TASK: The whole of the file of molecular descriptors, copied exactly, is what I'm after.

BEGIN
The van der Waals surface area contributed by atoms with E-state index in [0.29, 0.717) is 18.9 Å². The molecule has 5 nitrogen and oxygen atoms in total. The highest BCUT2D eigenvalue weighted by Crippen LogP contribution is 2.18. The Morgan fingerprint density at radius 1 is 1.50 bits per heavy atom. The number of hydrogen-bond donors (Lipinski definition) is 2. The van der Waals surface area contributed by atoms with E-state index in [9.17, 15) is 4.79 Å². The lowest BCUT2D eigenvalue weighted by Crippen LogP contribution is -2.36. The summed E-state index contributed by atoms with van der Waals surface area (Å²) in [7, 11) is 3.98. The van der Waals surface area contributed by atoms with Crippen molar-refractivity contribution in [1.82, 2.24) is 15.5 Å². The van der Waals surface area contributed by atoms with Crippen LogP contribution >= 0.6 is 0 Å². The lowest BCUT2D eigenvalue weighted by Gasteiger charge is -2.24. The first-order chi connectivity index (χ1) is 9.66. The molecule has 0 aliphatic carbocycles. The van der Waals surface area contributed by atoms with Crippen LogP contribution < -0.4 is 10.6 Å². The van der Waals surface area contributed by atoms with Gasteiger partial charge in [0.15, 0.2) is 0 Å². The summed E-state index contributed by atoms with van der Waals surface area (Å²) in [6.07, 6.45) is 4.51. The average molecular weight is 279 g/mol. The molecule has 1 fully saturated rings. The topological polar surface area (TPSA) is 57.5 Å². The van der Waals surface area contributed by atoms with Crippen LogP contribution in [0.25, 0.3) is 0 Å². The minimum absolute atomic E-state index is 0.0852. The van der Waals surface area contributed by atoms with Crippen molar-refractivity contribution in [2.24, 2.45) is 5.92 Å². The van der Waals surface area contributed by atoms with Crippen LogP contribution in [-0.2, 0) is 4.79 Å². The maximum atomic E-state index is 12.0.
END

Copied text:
The van der Waals surface area contributed by atoms with E-state index in [0.29, 0.717) is 18.9 Å². The molecule has 5 nitrogen and oxygen atoms in total. The highest BCUT2D eigenvalue weighted by Crippen LogP contribution is 2.18. The Morgan fingerprint density at radius 1 is 1.50 bits per heavy atom. The number of hydrogen-bond donors (Lipinski definition) is 2. The van der Waals surface area contributed by atoms with E-state index in [9.17, 15) is 4.79 Å². The lowest BCUT2D eigenvalue weighted by Crippen LogP contribution is -2.36. The summed E-state index contributed by atoms with van der Waals surface area (Å²) in [7, 11) is 3.98. The van der Waals surface area contributed by atoms with Crippen molar-refractivity contribution in [1.82, 2.24) is 15.5 Å². The van der Waals surface area contributed by atoms with Crippen LogP contribution >= 0.6 is 0 Å². The lowest BCUT2D eigenvalue weighted by Gasteiger charge is -2.24. The first-order chi connectivity index (χ1) is 9.66. The molecule has 0 aliphatic carbocycles. The van der Waals surface area contributed by atoms with Crippen LogP contribution < -0.4 is 10.6 Å². The van der Waals surface area contributed by atoms with Gasteiger partial charge in [0.15, 0.2) is 0 Å². The summed E-state index contributed by atoms with van der Waals surface area (Å²) in [6.07, 6.45) is 4.51. The average molecular weight is 279 g/mol. The molecule has 1 fully saturated rings. The topological polar surface area (TPSA) is 57.5 Å². The van der Waals surface area contributed by atoms with Crippen LogP contribution in [0.25, 0.3) is 0 Å². The minimum absolute atomic E-state index is 0.0852. The van der Waals surface area contributed by atoms with Crippen molar-refractivity contribution in [2.24, 2.45) is 5.92 Å². The van der Waals surface area contributed by atoms with Crippen LogP contribution in [-0.2, 0) is 4.79 Å². The maximum atomic E-state index is 12.0.